10 Ways to Get Scammed in Real Estate

Everyone wants to find that diamond in the rough. That deal that nets you double digit returns in short order. The deal that noone has found until you came across it.

But you know what? That deal has probably already come across another investor, and there are usually some very good, and scammy reasons why they passed, and why you should as well.

Real estate is 99% a long game. Don’t expect to be earning 20+% returns per annum without some serious blood, sweat, tears and risk. I will never say that you can’t get lucky, but how do you know whether you’re being taken for a ride or not?

  1. 99% Financing

Most financing is done through legitimate institutions such as traditional banks and co-operatives. Sometimes a close family member or friend may spot you some cash to buy into a property. We don’t recommend this route due to all the interpersonal issues that can arise.

It’s not uncommon, but sometimes you can also get financing, either from a seller, or another lender with little to no downpayment. It may seem like a sweet deal, but often these people are little more than loan sharks. They can charge interest at a monthly rate that can compound to over 60% interest per annum. They sometimes employ brutal means of collection, and often you will be using money that are the proceeds of crime, unwittingly acting as a means of laundering.

It’s better to save up some money or use your existing equity to finance a property purchase. If you need it to go faster, partner with someone you trust. If you’re unable to pitch it to them as a favorable investment, maybe it wasn’t that amazing in the first place.

  1. Upfront Fees

This is often a problem with less than scrupulous real estate agents. Rarely is this the fault of an owner or seller. In every real estate transaction there will be fees and taxes that need to be paid to the government, your agent and a lawyer.

These fees shouldn’t be paid until a contract and/or deed has been executed, and you’re legally bound to purchase. Be very wary of any real estate agent, lender or seller asking for upfront moneys beyond a deposit to lock up the purchase. Make sure you receive an acknowledgment receipt and a copy of the receiver’s ID to document the payment.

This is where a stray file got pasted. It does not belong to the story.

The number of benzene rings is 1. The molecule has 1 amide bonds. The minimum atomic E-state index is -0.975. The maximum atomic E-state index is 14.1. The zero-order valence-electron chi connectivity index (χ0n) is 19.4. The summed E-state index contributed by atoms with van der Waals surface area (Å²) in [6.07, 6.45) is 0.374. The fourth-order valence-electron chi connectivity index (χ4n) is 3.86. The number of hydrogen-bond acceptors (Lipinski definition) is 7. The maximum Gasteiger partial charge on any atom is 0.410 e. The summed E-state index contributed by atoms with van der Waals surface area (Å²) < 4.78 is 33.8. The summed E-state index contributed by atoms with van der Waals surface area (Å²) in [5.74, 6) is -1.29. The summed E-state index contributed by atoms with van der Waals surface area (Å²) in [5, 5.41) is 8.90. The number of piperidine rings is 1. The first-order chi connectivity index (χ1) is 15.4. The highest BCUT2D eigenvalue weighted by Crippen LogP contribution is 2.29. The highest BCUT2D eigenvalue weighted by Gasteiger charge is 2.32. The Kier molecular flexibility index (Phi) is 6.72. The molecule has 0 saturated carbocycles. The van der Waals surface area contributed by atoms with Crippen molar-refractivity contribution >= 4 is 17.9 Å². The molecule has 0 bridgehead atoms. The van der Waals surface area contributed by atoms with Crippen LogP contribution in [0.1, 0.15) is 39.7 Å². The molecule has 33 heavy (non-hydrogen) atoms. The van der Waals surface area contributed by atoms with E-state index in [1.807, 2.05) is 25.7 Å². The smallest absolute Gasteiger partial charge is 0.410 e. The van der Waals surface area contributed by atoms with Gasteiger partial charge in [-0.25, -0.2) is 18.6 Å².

It is not uncommon to have heard of cases where a party to a real estate transaction has run off with money not rightfully theirs.

  1. Introductory Interest Rates

You’ve probably seen many a bank advertising extremely appealing rates for home loans in the sub-6% per annum range, tagged as “special”, “for new customers” or “introductory”.

Here’s the thing. A bank will never lose money on a loan. Make sure you read the fine print. Often these introductory rates will reset after 6 or 12 months to a more exorbitant rate to account for the lower introductory rate. The lower upfront rate is purely to get you in the door, in the end, the bank will end up making more money from you than if you had entered a standard loan.

  1. Bad Engrish

You’ve probably come across more than a few of these advertised properties. They’re usually described in 5 or fewer lines, either in broken English or Bisayan/Tagalog, with very little information beyond “I want to sell my place”.

Our advice is to avoid this as there can only be 3 possible reasons for this: Either the person (or agent) advertising the property has no idea what they’re doing, is exceptionally lazy, or it isn’t a legitimate property for sale in the first place. None of these reasons bodes well for a smooth transaction.

A property is often the biggest purchase one can make in their lives. You are going to want to make sure you dot your i’s and cross your t’s when dealing with it, so why wouldn’t everyone else?

  1. Google doesn’t know them